Another great addition to the rule book is the inclusion of the conserved energy spaces. Up to four cards can be placed in this section as part of your possible actions. When players are drawing their cards back up to four, at the end of their turn, they can choose to draw one of these cards. This allows players to either pass cards that may be useful to other players. Who may be stuck behind the broken road space, or getting dangerously close to their last gasps. Or it is a means of getting rid of a card that could provide real damage to others. As such a careless assassin might pick this up.
The game comes with a huge level of replayability. The number of cards for such a game is great and there are so many different options. The game also comes with a number of small add on packs that allow for more complex, in depth games. And the addition of a third player. The additional packs add some great new cards to the deck which increase the fun. Strategy required to beat the game and any assassin in your ranks.
As you make your way down the road in Mantis Falls, you will uncover more and more difficulties to be overcome. A constant stream of unfortunate incidents will befall you and you will have your progress hampered by a group of opponents. Their sole aim is to prevent you getting your story out of town. Along with the difficulties present in the town there is of course the risk that one of those sharing your journey could also be out to get you.
The game ends in one of two ways, either you all get to the end of the road, or one or more players dies. Firstly, if you all get to the end, the witnesses win. If there is an assassin amongst you and a witness dies the assassin wins. If the player killed is the assassin, the witnesses win.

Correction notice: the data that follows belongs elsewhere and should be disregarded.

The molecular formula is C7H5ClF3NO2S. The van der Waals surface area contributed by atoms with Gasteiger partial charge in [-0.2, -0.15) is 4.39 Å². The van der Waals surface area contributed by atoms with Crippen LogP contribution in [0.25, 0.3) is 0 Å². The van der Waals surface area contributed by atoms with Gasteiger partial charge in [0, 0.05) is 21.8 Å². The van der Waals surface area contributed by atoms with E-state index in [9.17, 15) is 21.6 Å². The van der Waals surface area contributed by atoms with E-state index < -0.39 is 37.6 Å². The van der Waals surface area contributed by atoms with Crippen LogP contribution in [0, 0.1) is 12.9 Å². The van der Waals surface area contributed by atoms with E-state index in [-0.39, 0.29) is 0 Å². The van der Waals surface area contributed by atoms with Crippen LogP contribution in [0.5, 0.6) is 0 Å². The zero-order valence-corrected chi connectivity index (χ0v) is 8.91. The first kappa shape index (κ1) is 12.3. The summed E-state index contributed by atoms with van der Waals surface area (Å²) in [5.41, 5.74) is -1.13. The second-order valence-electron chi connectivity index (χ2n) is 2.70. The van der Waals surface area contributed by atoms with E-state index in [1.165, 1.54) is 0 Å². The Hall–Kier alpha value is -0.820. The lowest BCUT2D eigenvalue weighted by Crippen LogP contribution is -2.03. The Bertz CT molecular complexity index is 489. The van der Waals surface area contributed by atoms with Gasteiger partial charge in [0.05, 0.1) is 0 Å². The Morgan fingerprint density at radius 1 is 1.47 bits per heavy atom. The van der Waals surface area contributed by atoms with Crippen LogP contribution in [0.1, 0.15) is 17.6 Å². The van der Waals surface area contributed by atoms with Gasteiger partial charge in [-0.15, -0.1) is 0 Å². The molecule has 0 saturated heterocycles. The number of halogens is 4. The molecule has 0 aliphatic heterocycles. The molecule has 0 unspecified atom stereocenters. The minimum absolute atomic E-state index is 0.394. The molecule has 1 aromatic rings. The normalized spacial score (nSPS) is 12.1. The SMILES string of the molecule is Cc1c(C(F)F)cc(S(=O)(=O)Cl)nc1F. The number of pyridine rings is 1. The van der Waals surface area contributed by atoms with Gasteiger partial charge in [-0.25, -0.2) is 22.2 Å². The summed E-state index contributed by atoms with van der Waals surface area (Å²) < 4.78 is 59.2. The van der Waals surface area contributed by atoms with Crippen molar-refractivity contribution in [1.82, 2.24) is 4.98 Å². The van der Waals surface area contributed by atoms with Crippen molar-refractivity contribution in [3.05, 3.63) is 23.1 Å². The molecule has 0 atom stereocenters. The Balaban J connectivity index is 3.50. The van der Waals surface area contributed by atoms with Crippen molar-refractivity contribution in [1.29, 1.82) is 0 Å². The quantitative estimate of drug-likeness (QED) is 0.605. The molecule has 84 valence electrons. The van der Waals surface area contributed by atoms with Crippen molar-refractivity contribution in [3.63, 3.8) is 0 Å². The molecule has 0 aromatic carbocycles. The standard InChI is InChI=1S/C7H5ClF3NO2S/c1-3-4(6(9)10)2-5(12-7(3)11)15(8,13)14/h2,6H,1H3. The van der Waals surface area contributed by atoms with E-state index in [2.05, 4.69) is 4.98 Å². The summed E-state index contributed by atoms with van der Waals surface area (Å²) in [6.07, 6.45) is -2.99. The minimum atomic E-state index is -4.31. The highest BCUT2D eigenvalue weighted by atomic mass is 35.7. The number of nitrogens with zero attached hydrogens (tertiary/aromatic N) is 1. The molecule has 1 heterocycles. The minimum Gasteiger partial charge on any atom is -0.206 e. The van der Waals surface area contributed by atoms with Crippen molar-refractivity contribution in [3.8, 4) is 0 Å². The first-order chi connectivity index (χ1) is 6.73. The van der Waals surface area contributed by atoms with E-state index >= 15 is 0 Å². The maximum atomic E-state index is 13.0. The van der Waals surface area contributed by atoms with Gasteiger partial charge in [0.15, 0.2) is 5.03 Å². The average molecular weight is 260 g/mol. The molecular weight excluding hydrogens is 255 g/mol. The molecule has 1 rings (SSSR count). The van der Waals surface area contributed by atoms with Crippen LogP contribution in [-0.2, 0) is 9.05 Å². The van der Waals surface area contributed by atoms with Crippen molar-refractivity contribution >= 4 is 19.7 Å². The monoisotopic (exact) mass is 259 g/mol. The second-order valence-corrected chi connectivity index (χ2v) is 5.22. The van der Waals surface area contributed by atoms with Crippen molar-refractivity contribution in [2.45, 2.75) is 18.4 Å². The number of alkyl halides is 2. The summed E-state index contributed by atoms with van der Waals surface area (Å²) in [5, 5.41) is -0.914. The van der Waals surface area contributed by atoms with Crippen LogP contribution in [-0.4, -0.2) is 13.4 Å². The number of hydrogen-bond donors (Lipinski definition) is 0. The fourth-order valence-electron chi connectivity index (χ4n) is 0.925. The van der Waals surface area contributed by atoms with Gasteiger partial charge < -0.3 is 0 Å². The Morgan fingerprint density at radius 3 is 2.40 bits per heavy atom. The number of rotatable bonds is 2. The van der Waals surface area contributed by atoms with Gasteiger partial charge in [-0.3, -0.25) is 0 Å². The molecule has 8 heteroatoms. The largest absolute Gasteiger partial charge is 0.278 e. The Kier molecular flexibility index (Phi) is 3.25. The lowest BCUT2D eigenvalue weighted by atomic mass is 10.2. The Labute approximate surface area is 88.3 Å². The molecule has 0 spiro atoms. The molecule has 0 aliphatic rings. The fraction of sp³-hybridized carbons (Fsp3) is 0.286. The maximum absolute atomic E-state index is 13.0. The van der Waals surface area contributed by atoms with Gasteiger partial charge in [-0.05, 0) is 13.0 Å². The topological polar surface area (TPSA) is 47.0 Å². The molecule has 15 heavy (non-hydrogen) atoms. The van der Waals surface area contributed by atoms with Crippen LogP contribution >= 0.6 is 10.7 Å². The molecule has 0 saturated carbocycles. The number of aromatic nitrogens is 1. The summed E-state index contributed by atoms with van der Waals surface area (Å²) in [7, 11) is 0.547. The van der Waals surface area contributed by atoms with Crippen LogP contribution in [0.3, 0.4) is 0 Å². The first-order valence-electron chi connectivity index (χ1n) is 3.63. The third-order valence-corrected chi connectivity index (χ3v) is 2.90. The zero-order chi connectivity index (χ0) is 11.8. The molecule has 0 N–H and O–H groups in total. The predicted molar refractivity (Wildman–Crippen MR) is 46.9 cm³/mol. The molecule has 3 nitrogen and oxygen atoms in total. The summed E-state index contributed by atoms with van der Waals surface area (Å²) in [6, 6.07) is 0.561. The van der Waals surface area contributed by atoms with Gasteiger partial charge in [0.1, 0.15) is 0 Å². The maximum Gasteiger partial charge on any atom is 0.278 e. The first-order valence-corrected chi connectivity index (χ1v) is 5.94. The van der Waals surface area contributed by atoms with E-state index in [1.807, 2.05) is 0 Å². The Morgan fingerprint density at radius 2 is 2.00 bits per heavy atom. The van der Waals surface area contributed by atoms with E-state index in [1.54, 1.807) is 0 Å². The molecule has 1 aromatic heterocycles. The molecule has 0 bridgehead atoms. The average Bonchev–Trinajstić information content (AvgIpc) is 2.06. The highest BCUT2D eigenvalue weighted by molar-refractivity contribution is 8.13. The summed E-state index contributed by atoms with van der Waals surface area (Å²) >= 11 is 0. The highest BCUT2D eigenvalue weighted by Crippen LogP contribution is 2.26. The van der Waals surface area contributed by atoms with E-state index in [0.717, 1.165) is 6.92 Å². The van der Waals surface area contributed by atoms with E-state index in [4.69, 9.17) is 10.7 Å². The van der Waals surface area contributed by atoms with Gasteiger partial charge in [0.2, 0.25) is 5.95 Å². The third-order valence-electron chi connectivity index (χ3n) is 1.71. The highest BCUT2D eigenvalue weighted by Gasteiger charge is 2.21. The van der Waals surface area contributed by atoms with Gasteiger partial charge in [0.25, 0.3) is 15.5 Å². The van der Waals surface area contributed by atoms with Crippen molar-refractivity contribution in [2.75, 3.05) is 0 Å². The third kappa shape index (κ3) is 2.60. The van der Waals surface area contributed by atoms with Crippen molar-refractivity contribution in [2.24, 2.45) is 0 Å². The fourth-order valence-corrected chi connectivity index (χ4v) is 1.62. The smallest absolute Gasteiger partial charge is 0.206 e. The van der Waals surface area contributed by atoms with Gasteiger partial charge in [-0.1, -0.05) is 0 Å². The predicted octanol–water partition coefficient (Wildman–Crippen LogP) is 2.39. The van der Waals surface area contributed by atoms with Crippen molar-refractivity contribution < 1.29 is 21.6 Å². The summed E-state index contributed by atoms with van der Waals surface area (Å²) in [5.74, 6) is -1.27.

Mantis Falls was a massive hit at our game night we all loved playing it. Each game was different, and the balance between co planning and the gradual change in trust kept things exciting. You really do feel this one! The sense of joy as you manage to overcome opposition. Only to lose health in the next turn and the constant fight to build the right hand of cards. Balancing the chance to cause damage, yet heal illustrates how well designed this game is. Working out whether your friends are really friends keeps you on your toes. The unseen cards make it so difficult to work out.
The assassin can lurk in the dark blaming your wounds on an unlucky draw. You cannot be sure if they are telling the truth. Because on the last seen card they helped you out and an assassin wouldn’t do that… would they?
Mantis falls, looks and feels great. Distant Rabbit have captured the essence of those old movies. It really does feel as though you are in the midst of the 40’s. Although it is not clear what you witnessed, you do feel like you are really trying to get out of this awful place to tell your secrets. It creates the atmosphere perfectly and long after the game ends. We were still talking about the journey down the road we had been on. So lay the road out on the table. Find out if you are a witness or an assassin.Finally, do your best to get the secret out. Or make sure you keep it safe inside Mantis Falls at whatever cost…